Rare Books and Special Collections

Old Library Collections Queens’ Old Library’s outstanding collection of early printed books comprises numerous donations of varying size and significance from former Fellows as well as purchases made by the College during the course of its history. As well as documenting over 500 years of intellectual life at Queens’, the collection's development reflects the College’s position in the world of learning during that time. We see this in the influence on the collection exerted by the presence of the Humanist scholar Erasmus at Queens’ from 1511 until 1514. Several books previously owned by Erasmus colleagues can be identified in the collection, the earliest being a copy of Erasmus’s Greek New Testament translation, which had been the property of his friend John Lasky. Bound in a contemporary Polish binding with his initials J. L., this highly significant publication is rarely found in British libraries. In addition to Humanist texts, Queens’ also holds extensive and valuable collections of the 17th and 18th centuries. Listed below are some principal components of the Old Library collection.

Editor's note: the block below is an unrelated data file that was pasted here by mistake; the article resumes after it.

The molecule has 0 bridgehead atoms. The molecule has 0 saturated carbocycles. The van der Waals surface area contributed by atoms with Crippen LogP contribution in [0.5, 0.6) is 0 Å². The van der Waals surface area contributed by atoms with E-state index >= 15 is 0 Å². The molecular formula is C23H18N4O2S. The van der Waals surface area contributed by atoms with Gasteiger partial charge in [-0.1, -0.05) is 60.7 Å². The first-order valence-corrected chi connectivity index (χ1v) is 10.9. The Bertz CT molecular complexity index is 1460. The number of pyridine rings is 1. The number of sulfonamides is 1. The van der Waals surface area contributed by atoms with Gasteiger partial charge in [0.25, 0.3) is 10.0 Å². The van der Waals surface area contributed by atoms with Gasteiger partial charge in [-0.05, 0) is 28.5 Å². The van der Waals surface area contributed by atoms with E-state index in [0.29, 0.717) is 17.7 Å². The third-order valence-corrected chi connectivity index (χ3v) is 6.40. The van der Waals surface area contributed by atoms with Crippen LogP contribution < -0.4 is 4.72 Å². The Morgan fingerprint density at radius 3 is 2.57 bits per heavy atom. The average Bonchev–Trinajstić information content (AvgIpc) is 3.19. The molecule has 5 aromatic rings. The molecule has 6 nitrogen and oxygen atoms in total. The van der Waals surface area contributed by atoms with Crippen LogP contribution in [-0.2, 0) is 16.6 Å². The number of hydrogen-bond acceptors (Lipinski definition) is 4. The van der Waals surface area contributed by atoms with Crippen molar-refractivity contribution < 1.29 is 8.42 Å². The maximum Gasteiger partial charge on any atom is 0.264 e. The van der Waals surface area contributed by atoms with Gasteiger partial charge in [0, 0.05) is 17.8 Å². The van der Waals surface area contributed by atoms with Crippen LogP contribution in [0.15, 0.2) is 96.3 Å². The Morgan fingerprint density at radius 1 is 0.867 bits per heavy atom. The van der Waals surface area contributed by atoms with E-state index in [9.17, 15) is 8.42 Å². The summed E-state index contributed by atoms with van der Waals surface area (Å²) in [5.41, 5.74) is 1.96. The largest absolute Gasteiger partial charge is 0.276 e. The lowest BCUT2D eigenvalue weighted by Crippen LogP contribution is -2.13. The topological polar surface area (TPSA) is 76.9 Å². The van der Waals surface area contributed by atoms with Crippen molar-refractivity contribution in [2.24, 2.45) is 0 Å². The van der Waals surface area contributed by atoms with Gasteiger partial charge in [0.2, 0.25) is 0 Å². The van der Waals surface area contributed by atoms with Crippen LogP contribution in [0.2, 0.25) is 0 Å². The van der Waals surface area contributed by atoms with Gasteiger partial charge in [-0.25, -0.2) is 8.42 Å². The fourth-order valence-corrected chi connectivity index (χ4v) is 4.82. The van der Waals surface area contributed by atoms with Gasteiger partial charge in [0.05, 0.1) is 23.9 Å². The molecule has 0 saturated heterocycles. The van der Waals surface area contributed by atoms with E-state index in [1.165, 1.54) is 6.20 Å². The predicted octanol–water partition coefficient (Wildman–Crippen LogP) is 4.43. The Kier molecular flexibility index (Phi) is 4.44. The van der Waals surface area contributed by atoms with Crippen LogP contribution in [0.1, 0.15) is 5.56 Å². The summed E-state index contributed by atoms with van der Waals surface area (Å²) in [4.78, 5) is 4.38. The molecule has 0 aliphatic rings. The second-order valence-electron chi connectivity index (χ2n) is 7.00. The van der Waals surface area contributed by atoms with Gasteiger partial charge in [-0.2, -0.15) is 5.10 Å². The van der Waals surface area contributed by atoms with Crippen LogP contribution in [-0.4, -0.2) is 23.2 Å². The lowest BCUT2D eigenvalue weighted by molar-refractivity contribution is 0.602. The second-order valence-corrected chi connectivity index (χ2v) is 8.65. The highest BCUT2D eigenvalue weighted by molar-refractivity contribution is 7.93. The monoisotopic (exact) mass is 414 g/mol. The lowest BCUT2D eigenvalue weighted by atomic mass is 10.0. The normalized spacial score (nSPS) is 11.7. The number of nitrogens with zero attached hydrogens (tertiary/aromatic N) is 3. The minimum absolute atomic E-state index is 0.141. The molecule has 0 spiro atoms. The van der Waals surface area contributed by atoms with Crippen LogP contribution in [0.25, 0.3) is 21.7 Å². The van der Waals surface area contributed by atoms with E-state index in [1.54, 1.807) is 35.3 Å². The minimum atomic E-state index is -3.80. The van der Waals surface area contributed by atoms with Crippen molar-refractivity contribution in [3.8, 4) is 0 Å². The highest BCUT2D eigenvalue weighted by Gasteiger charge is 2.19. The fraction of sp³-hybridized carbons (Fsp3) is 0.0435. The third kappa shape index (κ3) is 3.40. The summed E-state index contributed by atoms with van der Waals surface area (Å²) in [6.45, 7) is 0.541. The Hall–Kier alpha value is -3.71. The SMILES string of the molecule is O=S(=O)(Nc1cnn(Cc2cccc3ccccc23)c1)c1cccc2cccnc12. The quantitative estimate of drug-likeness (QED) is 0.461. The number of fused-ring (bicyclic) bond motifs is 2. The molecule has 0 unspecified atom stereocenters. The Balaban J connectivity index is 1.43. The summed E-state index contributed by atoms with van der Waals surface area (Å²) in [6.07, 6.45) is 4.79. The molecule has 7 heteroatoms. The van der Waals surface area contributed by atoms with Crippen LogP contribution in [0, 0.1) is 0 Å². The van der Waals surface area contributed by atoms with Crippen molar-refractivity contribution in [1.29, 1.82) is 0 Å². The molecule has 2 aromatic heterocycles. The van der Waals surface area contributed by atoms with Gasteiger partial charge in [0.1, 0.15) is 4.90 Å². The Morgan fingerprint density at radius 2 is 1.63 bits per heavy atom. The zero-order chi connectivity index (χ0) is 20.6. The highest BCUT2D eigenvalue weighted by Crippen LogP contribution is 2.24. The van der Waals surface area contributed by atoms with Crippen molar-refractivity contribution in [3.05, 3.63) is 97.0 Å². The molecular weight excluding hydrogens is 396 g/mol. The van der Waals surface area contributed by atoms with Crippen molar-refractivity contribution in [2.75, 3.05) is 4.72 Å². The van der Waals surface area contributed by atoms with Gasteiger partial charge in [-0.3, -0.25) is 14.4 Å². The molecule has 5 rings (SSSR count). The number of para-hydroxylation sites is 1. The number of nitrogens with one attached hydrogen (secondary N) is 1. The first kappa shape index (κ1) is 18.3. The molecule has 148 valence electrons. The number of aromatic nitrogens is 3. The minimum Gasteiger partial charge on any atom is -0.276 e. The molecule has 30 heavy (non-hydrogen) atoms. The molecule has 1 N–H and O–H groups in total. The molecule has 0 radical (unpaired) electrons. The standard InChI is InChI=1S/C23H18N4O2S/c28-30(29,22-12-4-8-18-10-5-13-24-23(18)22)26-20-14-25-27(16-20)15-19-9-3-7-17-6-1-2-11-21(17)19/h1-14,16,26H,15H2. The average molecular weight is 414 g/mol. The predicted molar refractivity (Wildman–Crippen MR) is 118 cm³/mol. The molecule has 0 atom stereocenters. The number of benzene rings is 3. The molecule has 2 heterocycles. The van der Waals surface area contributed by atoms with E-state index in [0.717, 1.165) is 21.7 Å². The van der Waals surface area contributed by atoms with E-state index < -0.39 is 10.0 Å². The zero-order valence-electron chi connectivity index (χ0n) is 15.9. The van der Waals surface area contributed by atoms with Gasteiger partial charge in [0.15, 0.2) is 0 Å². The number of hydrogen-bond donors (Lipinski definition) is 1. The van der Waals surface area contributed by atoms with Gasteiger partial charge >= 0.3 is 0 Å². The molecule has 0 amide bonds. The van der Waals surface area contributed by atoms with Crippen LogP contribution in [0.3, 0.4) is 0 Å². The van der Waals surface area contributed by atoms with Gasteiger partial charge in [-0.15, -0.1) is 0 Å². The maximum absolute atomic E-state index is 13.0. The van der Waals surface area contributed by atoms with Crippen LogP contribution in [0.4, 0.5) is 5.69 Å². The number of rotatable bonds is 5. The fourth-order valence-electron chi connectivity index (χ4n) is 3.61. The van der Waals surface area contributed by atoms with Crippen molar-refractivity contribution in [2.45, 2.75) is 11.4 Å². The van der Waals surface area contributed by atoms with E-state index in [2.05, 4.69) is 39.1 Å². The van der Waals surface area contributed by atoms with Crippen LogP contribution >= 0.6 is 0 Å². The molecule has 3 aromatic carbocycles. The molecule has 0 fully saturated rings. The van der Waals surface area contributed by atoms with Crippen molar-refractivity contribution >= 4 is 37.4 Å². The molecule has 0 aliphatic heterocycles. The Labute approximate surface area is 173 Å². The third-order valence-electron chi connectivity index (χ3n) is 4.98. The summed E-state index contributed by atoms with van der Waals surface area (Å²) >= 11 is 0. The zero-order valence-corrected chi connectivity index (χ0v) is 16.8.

Thomas Smith Collection